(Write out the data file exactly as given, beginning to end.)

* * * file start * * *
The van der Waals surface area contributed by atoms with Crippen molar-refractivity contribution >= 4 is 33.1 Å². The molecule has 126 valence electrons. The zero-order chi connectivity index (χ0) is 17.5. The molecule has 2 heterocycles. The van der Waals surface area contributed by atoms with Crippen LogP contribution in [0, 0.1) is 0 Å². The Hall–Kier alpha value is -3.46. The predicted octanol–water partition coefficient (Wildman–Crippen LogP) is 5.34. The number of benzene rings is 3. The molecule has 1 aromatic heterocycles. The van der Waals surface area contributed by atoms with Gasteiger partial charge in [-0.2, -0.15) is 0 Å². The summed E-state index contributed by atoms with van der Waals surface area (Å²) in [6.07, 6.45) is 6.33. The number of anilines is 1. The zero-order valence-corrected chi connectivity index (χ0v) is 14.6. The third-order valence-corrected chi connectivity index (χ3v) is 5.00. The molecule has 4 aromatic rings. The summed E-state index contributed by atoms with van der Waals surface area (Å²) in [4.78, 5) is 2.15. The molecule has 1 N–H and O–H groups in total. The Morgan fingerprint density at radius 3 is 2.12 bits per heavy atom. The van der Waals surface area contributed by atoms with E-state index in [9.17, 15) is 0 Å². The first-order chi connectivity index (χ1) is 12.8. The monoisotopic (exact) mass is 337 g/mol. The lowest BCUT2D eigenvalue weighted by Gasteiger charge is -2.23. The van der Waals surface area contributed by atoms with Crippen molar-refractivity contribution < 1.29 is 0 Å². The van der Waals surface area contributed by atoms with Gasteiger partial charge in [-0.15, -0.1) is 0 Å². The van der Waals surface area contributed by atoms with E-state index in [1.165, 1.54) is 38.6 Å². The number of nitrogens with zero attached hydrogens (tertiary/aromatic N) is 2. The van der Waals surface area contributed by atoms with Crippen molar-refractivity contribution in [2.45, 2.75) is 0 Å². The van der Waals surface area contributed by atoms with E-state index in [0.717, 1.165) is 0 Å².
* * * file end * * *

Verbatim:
The van der Waals surface area contributed by atoms with Crippen molar-refractivity contribution >= 4 is 33.1 Å². The molecule has 126 valence electrons. The zero-order chi connectivity index (χ0) is 17.5. The molecule has 2 heterocycles. The van der Waals surface area contributed by atoms with Crippen LogP contribution in [0, 0.1) is 0 Å². The Hall–Kier alpha value is -3.46. The predicted octanol–water partition coefficient (Wildman–Crippen LogP) is 5.34. The number of benzene rings is 3. The molecule has 1 aromatic heterocycles. The van der Waals surface area contributed by atoms with Gasteiger partial charge in [-0.2, -0.15) is 0 Å². The summed E-state index contributed by atoms with van der Waals surface area (Å²) in [6.07, 6.45) is 6.33. The number of anilines is 1. The zero-order valence-corrected chi connectivity index (χ0v) is 14.6. The third-order valence-corrected chi connectivity index (χ3v) is 5.00. The molecule has 4 aromatic rings. The summed E-state index contributed by atoms with van der Waals surface area (Å²) in [4.78, 5) is 2.15. The molecule has 1 N–H and O–H groups in total. The Morgan fingerprint density at radius 3 is 2.12 bits per heavy atom. The van der Waals surface area contributed by atoms with E-state index in [9.17, 15) is 0 Å². The first-order chi connectivity index (χ1) is 12.8. The monoisotopic (exact) mass is 337 g/mol. The lowest BCUT2D eigenvalue weighted by Gasteiger charge is -2.23. The van der Waals surface area contributed by atoms with Crippen molar-refractivity contribution < 1.29 is 0 Å². The van der Waals surface area contributed by atoms with Gasteiger partial charge in [-0.15, -0.1) is 0 Å². The van der Waals surface area contributed by atoms with E-state index in [1.165, 1.54) is 38.6 Å². The number of nitrogens with zero attached hydrogens (tertiary/aromatic N) is 2. The van der Waals surface area contributed by atoms with Crippen molar-refractivity contribution in [2.45, 2.75) is 0 Å². The van der Waals surface area contributed by atoms with E-state index in [0.717, 1.165) is 0 Å².